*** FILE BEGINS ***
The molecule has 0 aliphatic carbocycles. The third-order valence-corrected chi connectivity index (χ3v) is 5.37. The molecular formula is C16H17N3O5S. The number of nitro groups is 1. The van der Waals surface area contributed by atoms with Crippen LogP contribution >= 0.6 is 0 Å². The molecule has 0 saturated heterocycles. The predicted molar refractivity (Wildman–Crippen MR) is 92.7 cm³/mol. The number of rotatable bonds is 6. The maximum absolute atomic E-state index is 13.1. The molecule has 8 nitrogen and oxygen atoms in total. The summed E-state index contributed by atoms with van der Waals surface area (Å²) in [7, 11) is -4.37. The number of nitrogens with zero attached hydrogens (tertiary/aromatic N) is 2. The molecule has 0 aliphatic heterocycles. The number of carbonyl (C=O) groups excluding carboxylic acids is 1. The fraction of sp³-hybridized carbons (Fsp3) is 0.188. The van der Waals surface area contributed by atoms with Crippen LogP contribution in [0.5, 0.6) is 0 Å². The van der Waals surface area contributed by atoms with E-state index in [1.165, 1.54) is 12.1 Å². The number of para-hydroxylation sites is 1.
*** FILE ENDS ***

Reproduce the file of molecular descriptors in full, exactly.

The molecule has 0 aliphatic carbocycles. The third-order valence-corrected chi connectivity index (χ3v) is 5.37. The molecular formula is C16H17N3O5S. The number of nitro groups is 1. The van der Waals surface area contributed by atoms with Crippen LogP contribution >= 0.6 is 0 Å². The molecule has 0 saturated heterocycles. The predicted molar refractivity (Wildman–Crippen MR) is 92.7 cm³/mol. The number of rotatable bonds is 6. The maximum absolute atomic E-state index is 13.1. The molecule has 8 nitrogen and oxygen atoms in total. The summed E-state index contributed by atoms with van der Waals surface area (Å²) in [7, 11) is -4.37. The number of nitrogens with zero attached hydrogens (tertiary/aromatic N) is 2. The molecule has 0 aliphatic heterocycles. The number of carbonyl (C=O) groups excluding carboxylic acids is 1. The fraction of sp³-hybridized carbons (Fsp3) is 0.188. The van der Waals surface area contributed by atoms with Crippen LogP contribution in [0.5, 0.6) is 0 Å². The van der Waals surface area contributed by atoms with E-state index in [1.165, 1.54) is 12.1 Å². The number of para-hydroxylation sites is 1.